LEWISTON — Matt Leonard used his 40-hour, San Diego-to-Maine road trip to think.

About woman-, veteran- and immigrant-owned business initiatives. About developing a new logo for the Androscoggin County Chamber of Commerce.

About doing something about that toll in New Gloucester.

On Sunday, he pulled into town and immediately headed to chamber President Chip Morrison’s for dinner and 20 years of history.

On Monday, he was at the office for his first full day in Lewiston-Auburn and first full day as the new chamber president.

“Lewiston-Auburn as a whole is kind of on the rise,” said Leonard, 39, a Portland native. “I think it’s on a trajectory where it really truly can be the heart of Maine, not just in its location but in its development. It’s kind of getting a makeover with the investment in the mills, restaurants, arts. It’s got a good balance of a place where you want to live and a place where you want to work and a place where you come to do fun things.”


Leonard retired from the Navy on Wednesday, ending a 21-year and 12-day career. He beat out a field of more than 50 candidates to replace Morrison, who has headed the chamber for almost two decades.

Morrison will stay on until June 3 to ease the transition, but on Monday, Leonard was already settling into his new office space. He had a working spreadsheet of all 1,400 chamber members. He still hopes to meet each one this year. He’ll get a jump this week with an evening event of the Young Professionals of the Lewiston Auburn Area and monthly chamber breakfast Thursday.

Among the history and advice Morrison has already imparted: “The people that you’ll meet, you’ll meet again, again and again,” Leonard said. “I’ve seen that just from day one.”

Among his early ideas as he takes the helm: 

* Exploring why the area doesn’t have more women-owned businesses and seeing what can be done about that.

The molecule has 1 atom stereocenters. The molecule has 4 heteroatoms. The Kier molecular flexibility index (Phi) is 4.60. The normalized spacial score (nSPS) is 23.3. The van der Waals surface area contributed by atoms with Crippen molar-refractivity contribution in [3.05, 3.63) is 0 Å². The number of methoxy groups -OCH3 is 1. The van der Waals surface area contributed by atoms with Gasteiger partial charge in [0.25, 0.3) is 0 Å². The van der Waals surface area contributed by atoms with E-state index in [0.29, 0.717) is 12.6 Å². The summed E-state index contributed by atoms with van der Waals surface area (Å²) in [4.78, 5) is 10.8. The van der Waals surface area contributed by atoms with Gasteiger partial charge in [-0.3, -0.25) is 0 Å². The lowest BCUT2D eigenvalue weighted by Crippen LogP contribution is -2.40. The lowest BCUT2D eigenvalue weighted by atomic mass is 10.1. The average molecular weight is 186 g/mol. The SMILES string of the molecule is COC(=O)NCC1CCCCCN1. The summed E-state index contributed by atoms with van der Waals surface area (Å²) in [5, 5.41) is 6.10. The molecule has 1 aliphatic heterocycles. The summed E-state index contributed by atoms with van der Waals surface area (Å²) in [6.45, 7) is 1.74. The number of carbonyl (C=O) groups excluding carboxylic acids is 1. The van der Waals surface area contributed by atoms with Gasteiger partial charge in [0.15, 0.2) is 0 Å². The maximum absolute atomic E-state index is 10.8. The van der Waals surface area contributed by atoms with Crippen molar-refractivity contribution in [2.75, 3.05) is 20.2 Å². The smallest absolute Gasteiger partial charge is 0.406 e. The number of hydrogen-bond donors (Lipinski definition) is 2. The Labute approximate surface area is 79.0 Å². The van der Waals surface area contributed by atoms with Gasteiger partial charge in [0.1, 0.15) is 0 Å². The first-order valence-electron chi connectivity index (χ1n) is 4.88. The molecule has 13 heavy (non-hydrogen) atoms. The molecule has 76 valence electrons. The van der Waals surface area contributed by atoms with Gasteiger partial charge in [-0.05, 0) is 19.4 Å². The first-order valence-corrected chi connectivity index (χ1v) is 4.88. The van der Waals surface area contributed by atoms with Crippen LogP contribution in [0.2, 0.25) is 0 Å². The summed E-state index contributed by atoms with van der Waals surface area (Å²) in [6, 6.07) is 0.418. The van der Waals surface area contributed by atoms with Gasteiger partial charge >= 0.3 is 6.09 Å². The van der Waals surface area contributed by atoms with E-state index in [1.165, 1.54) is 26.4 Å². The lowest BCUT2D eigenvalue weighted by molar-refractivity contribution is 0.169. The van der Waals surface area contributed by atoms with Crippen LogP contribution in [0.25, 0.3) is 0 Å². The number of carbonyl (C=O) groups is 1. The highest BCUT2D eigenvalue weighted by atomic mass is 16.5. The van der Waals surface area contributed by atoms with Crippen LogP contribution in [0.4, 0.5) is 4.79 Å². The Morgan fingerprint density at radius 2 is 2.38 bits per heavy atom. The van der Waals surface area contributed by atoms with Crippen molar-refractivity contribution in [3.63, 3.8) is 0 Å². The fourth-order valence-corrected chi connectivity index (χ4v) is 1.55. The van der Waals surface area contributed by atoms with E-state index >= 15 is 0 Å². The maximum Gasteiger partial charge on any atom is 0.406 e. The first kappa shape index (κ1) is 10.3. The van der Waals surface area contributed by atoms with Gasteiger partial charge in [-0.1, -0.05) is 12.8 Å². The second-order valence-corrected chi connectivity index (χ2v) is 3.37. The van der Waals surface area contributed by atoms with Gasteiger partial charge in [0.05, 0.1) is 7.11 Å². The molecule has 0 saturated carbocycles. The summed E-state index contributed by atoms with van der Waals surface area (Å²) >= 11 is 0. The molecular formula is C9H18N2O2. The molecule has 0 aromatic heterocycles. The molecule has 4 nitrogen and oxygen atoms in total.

Maine is below the national average in the rate of women-headed businesses and Androscoggin County is below the rate for Maine, according to Leonard.
Similarly, he said, he wants to see what can be done to encourage veterans’ business ownership and improve workforce development and entrepreneurship in the immigrant population.
“They came here for a reason; a lot of them want to live the American dream,” Leonard said. “Diversity is a strength and Lewiston-Auburn has some diversity and we need to look at how are we going to improve that for maximum benefit to the community.”

* Coordinating more with the Lewiston-Auburn Economic Growth Council, which also has a new president in John Holden.

Leonard said he and Holden have talked a lot already.


“As we carve out strategic plans, where are his efforts, where will our efforts be so we don’t burn out the community from both asking for the same thing?” Leonard said.

* “Refreshening” the chamber brand, which could mean a new logo, an updated website, which he may have a hand in, and a new look to its online presence.

Leonard has a master’s degree, a bachelor’s degree, two associate degrees and he’s working on a third associate in Web development and design.

“I consider myself a professional nerd,” he said.

* Getting involved in what he’s dubbed “planes, trains and automobiles” — growing the Auburn-Lewiston Municipal Airport, bringing passenger rail to the area and addressing toll equity on Interstate 95.

“I’m paying $2.25 why? It’s unfair when you talk about business development,” Leonard said. “We can provide some leadership in the development of policy (for all three topics). Bring all of the options together and have conversations. Conversations are important, it doesn’t matter which side you’re on.”


Leonard planned to start house shopping in the area on Monday night. His wife, Rebekah, an opera singer, will join him at the end of the month in her first time coming to Maine.

He joined the Navy while still a senior at Portland High School and left for boot camp in July 1994. His last assignment was overseeing 100 sailors at Camp Pendleton.

“The term I’ve been using is, I’m not from away, I’ve been away, serving my country,” Leonard said. “Yeah, I was born and raised in Portland, but I’m all-in in L-A. I see where it’s going and I want to be part of its future.”

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